Unfortunately for the reefs, parrotfish are freaking delicious. They are also beautiful. And that means the fish are a prized target of both subsistence-, sport-, and even some commercial-fisherman. Most herbivores don't take a hook, but spearfishing and nets work well enough. Add to this the unfortunate fact that many species of parrotfish are also really heavy sleepers, and you can see there's a problem. At night, they secrete a layer of mucous across their body that's thought to protect them from parasites and perhaps keep predators from sniffing them out. But it does nothing to prevent unscrupulous night divers from plucking the fishies from the reef like cooling pies off the proverbial windowsill.
To combat these pressures, White and her colleagues at the DAR designated part of the reef along West Maui's coast as the Kahekili Herbivore Fisheries Management Area in 2009. This made it illegal to kill or injure several species of herbivorous fish, including parrotfish, surgeonfish, and sea chubs, as well as sea urchins anywhere in the preserve. After several years of watching and waiting, they analyzed the results in 2012 and reported that parrotfish biomass had actually doubled. What's more, they found a strong positive relationship between total parrotfish biomass and the amount of coral growing on the reef.
Problem is, White says only 1 percent of Hawaii's coral reefs are under this kind of protection — which means most of the region's parrotfish are getting picked off before they can even reach full size. And this is a problem, because when it comes to parrotfish reproduction, size matters.
Hawaii's parrotfish live in harems — one guy to half a dozen or more gals — but every fish begins its life as a female. If the harem's male gets speared by a diver or otherwise decides to go out for a pack of smokes, the most dominant female can, over time, turn herself into a male.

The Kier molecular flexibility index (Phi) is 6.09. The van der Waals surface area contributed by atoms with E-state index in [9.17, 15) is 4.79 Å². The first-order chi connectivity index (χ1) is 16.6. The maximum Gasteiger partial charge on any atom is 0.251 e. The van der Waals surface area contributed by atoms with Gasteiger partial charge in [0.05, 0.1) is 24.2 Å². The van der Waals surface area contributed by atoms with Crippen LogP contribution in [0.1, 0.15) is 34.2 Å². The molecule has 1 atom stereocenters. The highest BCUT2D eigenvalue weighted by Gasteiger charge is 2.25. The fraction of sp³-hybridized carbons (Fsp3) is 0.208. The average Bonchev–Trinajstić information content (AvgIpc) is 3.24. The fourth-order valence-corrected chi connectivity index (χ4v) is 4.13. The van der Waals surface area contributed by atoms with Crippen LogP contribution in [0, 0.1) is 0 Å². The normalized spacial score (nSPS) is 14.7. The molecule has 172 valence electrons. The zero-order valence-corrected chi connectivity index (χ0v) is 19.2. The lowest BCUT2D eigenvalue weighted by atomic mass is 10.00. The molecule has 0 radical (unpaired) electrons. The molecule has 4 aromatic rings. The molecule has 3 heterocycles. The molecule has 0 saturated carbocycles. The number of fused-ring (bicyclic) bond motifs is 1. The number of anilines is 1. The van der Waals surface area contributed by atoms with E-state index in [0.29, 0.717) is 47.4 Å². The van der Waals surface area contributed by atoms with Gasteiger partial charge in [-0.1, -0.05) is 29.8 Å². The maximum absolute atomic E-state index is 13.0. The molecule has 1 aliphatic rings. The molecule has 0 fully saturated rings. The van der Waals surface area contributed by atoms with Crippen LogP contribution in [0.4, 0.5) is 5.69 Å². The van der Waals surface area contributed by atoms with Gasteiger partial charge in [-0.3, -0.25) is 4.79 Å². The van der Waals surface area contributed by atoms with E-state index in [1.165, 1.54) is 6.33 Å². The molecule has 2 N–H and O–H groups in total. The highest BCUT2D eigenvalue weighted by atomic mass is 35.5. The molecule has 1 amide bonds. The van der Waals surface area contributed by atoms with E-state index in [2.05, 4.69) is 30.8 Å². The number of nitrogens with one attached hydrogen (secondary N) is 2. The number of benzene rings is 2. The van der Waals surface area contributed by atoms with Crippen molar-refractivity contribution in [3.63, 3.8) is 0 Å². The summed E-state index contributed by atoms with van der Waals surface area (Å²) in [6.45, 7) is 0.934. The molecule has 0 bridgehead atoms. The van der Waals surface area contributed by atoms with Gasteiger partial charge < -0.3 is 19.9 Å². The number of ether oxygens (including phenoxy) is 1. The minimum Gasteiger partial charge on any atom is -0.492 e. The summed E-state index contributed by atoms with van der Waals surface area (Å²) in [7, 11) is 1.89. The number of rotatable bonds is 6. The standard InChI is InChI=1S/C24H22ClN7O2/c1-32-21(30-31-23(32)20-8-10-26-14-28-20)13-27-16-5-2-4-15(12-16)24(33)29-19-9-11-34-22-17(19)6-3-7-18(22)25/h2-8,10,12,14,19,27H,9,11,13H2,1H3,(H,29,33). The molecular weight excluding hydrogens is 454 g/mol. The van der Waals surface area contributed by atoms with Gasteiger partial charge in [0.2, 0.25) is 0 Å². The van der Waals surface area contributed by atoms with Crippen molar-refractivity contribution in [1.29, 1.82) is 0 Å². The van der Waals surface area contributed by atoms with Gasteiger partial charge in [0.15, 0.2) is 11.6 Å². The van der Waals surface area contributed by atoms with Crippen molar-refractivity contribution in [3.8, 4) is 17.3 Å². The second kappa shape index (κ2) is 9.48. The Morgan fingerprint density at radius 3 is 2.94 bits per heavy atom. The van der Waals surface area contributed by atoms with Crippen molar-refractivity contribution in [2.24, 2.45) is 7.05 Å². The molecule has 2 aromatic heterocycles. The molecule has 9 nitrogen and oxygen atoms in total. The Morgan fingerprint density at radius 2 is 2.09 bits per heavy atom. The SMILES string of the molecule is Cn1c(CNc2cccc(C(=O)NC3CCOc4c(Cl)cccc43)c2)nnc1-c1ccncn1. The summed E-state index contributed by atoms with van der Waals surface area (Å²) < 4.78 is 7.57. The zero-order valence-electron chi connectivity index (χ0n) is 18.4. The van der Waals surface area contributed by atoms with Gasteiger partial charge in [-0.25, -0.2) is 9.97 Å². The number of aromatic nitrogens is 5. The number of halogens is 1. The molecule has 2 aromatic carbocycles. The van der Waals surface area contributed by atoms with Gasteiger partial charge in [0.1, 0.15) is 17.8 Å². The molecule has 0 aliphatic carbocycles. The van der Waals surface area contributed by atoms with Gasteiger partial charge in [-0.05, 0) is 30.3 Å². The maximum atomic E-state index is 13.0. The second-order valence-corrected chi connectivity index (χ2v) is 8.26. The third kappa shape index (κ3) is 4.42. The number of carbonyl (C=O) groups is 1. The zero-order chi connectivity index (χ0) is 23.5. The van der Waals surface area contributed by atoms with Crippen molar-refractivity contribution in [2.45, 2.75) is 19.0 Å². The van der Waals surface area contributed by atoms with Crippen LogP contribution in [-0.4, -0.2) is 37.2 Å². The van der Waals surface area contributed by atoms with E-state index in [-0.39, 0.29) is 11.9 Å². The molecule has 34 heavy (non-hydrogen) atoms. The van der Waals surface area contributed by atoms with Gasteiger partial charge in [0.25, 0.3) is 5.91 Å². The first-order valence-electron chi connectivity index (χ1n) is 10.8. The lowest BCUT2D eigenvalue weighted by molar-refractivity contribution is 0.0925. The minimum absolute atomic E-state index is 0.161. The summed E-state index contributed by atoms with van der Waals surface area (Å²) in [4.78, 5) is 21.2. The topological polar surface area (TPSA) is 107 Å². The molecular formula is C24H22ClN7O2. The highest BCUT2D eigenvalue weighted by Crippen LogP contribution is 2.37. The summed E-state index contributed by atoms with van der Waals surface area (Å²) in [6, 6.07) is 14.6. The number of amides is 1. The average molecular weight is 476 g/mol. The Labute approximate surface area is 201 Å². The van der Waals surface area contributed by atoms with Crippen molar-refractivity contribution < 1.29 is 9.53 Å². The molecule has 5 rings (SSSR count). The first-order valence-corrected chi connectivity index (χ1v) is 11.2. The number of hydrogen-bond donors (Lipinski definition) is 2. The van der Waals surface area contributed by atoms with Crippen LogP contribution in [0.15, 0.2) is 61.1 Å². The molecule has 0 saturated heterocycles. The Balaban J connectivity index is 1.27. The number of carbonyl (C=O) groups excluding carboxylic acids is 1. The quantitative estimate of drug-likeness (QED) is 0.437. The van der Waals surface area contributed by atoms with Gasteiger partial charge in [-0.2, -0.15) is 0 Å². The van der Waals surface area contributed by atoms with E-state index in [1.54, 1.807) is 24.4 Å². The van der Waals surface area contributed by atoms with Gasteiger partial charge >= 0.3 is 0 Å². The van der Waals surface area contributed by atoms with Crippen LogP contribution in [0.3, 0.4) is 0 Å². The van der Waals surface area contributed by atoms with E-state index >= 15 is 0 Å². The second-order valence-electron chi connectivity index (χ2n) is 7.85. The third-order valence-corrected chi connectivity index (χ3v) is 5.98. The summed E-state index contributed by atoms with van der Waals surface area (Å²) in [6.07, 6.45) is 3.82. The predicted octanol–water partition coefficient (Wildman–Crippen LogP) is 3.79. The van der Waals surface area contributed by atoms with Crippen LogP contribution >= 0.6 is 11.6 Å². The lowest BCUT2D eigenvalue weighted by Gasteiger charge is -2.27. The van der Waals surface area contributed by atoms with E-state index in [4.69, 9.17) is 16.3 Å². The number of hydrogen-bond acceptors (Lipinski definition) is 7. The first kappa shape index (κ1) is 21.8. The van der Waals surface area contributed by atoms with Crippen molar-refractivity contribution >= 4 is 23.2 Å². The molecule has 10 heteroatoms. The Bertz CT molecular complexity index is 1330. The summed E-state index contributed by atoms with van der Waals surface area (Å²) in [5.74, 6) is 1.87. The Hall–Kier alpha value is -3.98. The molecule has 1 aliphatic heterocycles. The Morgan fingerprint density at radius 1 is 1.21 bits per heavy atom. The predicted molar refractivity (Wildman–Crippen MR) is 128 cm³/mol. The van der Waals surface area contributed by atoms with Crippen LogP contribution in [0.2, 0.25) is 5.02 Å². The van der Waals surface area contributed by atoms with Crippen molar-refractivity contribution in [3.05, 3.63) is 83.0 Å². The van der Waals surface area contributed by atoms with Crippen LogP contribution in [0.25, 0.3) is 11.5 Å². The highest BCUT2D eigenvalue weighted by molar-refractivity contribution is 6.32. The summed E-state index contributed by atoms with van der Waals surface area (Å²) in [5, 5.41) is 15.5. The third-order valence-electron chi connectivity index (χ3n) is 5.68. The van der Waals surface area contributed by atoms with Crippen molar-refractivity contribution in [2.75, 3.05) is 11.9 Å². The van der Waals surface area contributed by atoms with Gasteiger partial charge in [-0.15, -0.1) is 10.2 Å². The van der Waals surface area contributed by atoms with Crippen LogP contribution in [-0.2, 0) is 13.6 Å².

You can tell when a female is going through this miraculous transformation because she will start to change from a dull gray to the more striking blues, greens, and purples of parrotfish males. And because the change doesn't just simply happen overnight, it's not uncommon to see a parrotfish swimming around that's half gray (female) and half green (male).
Before the color change is complete, some species of parrotfish use their half-and-half status as camouflage, deftly sneaking into harems that still have a super-male and fertilizing the females' eggs before the alpha fish knows what's up. (Note: This is known as "streaking" (through the Quad), and it's a good way to get your ass beat. Parrotfish are highly territorial.)
It should come as no surprise then that the biggest, beefiest, most flamboyantly colored parrotfish — which you now know to be exclusively male — are at the highest risk of human predation. This makes repopulating the reefs with algae-eaters all the more difficult, since males aren't simply hatched — they're built, over time and circumstance.
"It's human nature to try to fix something once it's broken," says White, regarding the state of Hawaii's reefs. "But to try to fix an entire ecosystem, especially one that's in the water? It's not easy."
But that won't stop them from trying. The DAR has partnered up with organizations like the Coral Reef Alliance and local businesses like The Snorkel Store to educate policymakers and actually get them in the water to see what's at stake. They've worked with hotels and landscapers to raise awareness about runoff. And the Coral Reef Alliance established something called the Fish-Friendly Business Alliance, which promotes businesses that don't sell fish food — because if grazers are eating pellets out of the hands of tourists, they don't have to eat as much algae.